Students commercialize laser steel cutter

Muncie, Indiana – The anxiety of being trapped in a vehicle after a horrific accident can be made worse by the deafening noise of equipment and sections of steel being pulled apart. Those days may soon be over, however, thanks to a laser cutting system originally created by the military for use in the field.

Muncie, Indiana – The anxiety of being trapped in a vehicle after a horrific accident can be made worse by the deafening noise of equipment and sections of steel being pulled apart. Those days may soon be over, however, thanks to a laser cutting system originally created by the military for use in the field.

Entrepreneurship majors John Benjamin of Fortville and Adam Odgaard of Indianapolis are working to bring their beam of life device (BOLD) laser system to market by 2012. The project is among many in Military 2 Market (M2M), a partnership between Ball State and the US Naval Surface Warfare Center (NSWC), Crane Division, located in southern Indiana.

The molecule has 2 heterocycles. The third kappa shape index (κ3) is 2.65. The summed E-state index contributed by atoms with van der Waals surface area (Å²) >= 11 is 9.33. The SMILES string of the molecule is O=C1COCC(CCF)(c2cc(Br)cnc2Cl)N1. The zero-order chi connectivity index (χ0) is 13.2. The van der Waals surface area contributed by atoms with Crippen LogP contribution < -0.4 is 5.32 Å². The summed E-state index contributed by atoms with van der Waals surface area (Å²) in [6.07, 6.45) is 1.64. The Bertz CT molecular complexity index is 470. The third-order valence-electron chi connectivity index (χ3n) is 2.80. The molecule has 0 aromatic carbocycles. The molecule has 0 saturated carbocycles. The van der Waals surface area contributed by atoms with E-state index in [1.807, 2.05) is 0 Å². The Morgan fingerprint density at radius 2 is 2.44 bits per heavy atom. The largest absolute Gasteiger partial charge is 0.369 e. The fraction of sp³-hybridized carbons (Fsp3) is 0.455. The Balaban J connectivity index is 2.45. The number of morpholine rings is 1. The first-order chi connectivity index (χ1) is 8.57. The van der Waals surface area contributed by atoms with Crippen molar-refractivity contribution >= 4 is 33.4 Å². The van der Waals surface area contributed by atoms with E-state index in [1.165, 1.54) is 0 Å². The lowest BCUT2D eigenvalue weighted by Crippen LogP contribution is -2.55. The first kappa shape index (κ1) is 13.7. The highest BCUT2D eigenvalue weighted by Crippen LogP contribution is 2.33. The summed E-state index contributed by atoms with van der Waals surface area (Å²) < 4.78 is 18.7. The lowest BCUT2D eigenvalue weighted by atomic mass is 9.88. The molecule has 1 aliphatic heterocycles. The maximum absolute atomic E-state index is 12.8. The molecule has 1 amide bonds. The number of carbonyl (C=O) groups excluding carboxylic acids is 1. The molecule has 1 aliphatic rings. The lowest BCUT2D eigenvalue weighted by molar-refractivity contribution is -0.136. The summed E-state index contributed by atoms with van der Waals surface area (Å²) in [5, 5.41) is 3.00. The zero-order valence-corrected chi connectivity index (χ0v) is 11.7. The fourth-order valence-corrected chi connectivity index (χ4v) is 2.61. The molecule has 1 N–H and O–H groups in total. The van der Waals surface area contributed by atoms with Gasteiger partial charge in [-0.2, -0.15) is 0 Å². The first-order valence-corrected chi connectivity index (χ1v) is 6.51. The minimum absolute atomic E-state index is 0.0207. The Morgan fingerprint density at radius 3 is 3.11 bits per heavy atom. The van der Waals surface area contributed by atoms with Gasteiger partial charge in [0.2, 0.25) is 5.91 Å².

With a name that explains the product's impact, BOLD promises to revolutionize extrication equipment and procedures by replacing cutting blades and piston-rod hydraulic tools — currently used by the vast majority of emergency rescue teams around the world — with laser cutters.

"The first time we saw the system being used at Crane, we both thought this is something that could easily change the way accident victims are cut out of vehicles," Benjamin says. "It cuts through a few inches of steel in just seconds. Emergency personnel want to get the victim to the hospital in the golden hour, or the first 60 minutes after an accident, in order to improve a person's ability to survive."

M2M, the partnership that is making BOLD and other innovations possible, is a result of the military's desire to commercialize patents developed by engineers at Crane as well as at various installations around the world. During the process, students receive coaching from Navy technology transfer officers, laboratory scientists, and entrepreneurship faculty, says Michael Goldsby, entrepreneurship program director.

Read more about the project: http://cms.bsu.edu/Features/Global/MakinganImpact/BeamOfLife.aspx or contact benjamin.johnp@gmail.com or aeodgaard@bsugmail.net.


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